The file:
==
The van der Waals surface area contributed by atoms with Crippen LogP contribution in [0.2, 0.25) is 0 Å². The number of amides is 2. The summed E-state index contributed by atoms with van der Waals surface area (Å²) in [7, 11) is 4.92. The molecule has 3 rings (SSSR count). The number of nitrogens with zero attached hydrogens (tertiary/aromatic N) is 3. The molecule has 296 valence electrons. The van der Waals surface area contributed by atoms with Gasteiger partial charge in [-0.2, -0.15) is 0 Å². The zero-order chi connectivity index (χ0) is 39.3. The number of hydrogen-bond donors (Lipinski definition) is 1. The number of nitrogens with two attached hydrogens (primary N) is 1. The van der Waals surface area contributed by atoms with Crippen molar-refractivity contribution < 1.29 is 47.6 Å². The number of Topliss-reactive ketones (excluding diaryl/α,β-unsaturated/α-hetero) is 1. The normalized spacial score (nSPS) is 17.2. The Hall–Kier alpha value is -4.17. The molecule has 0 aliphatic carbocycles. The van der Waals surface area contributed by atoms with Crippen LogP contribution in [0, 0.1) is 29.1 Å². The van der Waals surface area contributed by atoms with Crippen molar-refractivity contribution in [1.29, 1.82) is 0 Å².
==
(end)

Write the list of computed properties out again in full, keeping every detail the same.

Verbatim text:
The van der Waals surface area contributed by atoms with Crippen LogP contribution in [0.2, 0.25) is 0 Å². The number of amides is 2. The summed E-state index contributed by atoms with van der Waals surface area (Å²) in [7, 11) is 4.92. The molecule has 3 rings (SSSR count). The number of nitrogens with zero attached hydrogens (tertiary/aromatic N) is 3. The molecule has 296 valence electrons. The van der Waals surface area contributed by atoms with Gasteiger partial charge in [-0.2, -0.15) is 0 Å². The zero-order chi connectivity index (χ0) is 39.3. The number of hydrogen-bond donors (Lipinski definition) is 1. The number of nitrogens with two attached hydrogens (primary N) is 1. The van der Waals surface area contributed by atoms with Crippen molar-refractivity contribution < 1.29 is 47.6 Å². The number of Topliss-reactive ketones (excluding diaryl/α,β-unsaturated/α-hetero) is 1. The normalized spacial score (nSPS) is 17.2. The Hall–Kier alpha value is -4.17. The molecule has 0 aliphatic carbocycles. The van der Waals surface area contributed by atoms with Crippen LogP contribution in [0, 0.1) is 29.1 Å². The van der Waals surface area contributed by atoms with Crippen molar-refractivity contribution in [1.29, 1.82) is 0 Å².